The Pink House on Plum Island Turnpike in Newbury, MA, is a celebrated landmark full of local lore. The story goes – a local couple was getting divorced, and part of the agreement required the husband to build a replica of their house. However, the agreement didn’t specify where, and he built it on top of a salt marsh. It was identical to the house they used to share, except that the plumbing used saltwater, which made it uninhabitable. She turned down the house, and her ex-husband and his family used it as a summer house until they sold it in the 1940s.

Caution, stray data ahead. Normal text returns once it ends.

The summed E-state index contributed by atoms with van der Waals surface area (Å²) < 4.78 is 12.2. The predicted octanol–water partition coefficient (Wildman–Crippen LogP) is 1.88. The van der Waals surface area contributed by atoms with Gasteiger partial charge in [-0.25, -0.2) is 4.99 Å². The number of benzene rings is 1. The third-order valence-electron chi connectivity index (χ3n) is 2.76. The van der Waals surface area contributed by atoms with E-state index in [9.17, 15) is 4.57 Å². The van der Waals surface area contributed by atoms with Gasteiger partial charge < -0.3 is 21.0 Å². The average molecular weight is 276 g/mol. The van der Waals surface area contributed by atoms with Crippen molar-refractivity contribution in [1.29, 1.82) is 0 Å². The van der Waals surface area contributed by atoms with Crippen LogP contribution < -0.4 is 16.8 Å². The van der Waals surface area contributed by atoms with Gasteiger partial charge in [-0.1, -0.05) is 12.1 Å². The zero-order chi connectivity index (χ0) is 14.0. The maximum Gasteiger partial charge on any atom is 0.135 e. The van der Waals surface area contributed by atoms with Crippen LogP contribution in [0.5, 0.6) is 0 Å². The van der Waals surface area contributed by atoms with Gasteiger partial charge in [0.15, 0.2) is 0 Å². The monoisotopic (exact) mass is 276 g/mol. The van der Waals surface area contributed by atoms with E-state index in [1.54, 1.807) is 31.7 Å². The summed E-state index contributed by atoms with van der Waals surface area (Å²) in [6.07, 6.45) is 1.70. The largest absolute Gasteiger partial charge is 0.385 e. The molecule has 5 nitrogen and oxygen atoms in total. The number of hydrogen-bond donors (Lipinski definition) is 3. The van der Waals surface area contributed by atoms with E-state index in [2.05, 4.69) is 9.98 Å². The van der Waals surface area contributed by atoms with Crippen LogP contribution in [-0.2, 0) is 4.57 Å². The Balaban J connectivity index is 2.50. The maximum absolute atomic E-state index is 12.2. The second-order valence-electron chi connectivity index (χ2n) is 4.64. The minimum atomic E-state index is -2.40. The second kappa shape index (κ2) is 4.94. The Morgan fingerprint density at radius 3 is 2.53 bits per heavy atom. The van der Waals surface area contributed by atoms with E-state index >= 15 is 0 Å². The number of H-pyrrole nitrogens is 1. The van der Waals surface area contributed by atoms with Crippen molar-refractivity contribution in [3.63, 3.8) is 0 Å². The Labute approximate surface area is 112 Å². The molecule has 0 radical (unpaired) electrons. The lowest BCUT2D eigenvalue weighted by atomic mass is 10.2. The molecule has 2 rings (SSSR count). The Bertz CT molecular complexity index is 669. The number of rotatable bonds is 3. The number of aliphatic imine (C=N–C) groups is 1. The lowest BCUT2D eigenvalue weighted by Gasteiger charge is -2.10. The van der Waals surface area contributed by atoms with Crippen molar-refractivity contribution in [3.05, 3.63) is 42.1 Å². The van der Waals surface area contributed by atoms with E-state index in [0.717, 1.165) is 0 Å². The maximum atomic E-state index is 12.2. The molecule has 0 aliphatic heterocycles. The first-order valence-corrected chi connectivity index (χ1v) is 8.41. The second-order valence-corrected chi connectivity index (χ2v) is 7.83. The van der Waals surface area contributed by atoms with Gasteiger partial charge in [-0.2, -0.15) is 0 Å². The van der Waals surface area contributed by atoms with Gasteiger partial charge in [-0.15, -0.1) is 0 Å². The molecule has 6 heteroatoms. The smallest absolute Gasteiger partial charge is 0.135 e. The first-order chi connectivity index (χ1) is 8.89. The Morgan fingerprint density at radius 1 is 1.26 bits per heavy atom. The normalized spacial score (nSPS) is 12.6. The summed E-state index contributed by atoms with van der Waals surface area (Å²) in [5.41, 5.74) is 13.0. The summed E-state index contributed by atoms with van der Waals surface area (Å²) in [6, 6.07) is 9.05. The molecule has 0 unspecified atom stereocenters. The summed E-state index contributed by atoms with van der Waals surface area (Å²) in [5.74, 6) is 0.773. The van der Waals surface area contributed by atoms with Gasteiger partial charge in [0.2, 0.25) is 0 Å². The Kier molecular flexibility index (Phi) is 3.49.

In 2017, a group called Support the Pink House investigated the legend and found some holes in the story. The couple divorced a few years after moving into the Pink House, and the divorce papers do not mention any property changing hands. There are no records that can confirm the house is a replica, and fresh running water was almost non-existent in the area in the 1920s. The real scandal seems to be that the husband promised his wife a new life with their son in the house but abandoned her there for another woman soon after moving in.
The house has been vacant since the early 2000s and is currently owned by the U.S. Fish & Wildlife / Parker River National Wildlife Refuge, who purchased it in September 2011. They slated it for demolition, but because of the efforts of Save the Pink House, it was saved in August 2016. The Pink House will be preserved with a few restrictions. It has to remain the same shape, and of course – it has to remain pink.